Push for library upgrades a success for elderly Hong Kong group
Tseung Kwan O resident says more community-based organisations are needed to push for government planning from the bottom up
It was a hot summer day in 2010, when 72-year-old Lau Ping-yin decided to drop in at the air-conditioned Tseung Kwan O Public Library after a sweaty walk in a nearby park.
But he found it impossible to get a seat in the crowded reading area for adults on the second floor, and the first floor was a children’s zone.
“It suddenly dawned on me that there were not many areas for the elderly to read books,” Lau, now 79, said. “Our eyes can’t see very well either. How wonderful it would be if there was an elderly reading zone with magnifying equipment.”
Lau brought his idea back to Tseung Kwan O Elderly Livelihood Concern Group, where he is a member, and the intrigued retirees decided to inspect the library to find out how it could be improved for the elderly.
They found that the desks were too low for people in wheelchairs to use, while other chairs did not have armrests, making it difficult for the elderly to get up, among other problems. They also conducted community-wide surveys for more feedback.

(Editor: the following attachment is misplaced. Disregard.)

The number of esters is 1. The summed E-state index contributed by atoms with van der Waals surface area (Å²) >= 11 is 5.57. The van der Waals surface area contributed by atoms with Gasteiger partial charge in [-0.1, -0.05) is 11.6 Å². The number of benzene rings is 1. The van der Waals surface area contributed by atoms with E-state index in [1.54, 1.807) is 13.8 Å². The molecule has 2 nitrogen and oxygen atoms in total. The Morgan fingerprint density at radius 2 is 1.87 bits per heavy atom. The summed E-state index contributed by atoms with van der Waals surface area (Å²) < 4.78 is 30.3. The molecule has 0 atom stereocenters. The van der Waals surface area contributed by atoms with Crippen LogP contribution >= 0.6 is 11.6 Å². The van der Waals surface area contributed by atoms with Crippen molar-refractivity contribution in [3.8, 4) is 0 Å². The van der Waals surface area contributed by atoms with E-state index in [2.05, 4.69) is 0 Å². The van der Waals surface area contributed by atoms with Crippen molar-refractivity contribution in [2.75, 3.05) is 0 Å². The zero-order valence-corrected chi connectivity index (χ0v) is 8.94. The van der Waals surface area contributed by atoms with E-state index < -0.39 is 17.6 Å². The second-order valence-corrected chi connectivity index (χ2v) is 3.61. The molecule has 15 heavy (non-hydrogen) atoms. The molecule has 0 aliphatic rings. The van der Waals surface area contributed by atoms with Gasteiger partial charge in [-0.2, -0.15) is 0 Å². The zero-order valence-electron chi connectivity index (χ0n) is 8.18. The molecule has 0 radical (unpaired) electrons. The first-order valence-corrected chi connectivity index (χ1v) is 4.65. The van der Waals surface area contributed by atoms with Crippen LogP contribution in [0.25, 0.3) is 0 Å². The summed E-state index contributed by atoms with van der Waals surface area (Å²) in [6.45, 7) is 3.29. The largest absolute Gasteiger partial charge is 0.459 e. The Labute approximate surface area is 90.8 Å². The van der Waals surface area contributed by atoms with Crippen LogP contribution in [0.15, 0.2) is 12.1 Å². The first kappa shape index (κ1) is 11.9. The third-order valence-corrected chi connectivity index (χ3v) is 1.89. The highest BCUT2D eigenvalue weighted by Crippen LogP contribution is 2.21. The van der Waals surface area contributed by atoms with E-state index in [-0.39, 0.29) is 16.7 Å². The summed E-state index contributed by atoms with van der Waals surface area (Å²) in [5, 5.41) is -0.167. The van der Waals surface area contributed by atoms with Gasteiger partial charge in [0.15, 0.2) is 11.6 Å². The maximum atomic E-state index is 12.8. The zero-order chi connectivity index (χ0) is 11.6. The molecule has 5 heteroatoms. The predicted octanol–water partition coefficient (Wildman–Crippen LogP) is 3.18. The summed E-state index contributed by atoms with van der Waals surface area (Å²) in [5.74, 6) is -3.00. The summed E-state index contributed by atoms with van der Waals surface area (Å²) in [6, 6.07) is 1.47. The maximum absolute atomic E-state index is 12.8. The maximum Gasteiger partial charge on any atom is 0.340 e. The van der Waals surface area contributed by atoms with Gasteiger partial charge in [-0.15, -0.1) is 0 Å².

The group brought their suggestions on improvements to Sai Kung district council and held further meetings with the Leisure and Cultural Services Department and the librarian. To their surprise, it did not take long for officials to adopt their proposal.
An elderly-friendly reading area was created in the library within a year, with better desks, armchairs and wider access for wheelchairs.
There was also one electronic desktop magnifier to facilitate reading.
“There was only one magnifier at first,” Lau said. “It was not enough. We asked for a second one, but officials said it was really expensive. They said it cost more than HK$10,000 for one. But we kept asking.”
The residents’ persistence finally paid off and the library ordered one more magnifier.
“They also told us that if libraries in other districts were renovated, they would consider this model too,” Lau said.
The group was delighted that the ideas were mentioned in former chief executive Leung Chun-ying’s policy address last year.
Group member Mak Yuen-lin said more community-based organisations were required to push for government planning from the bottom up.
“Many people may just complain about something and then forget about it,” Mak said. “But when you are in an organised group, you have a stronger voice to reach out to district councils and officials. Discussing how to improve our facilities has now become part of our lives.”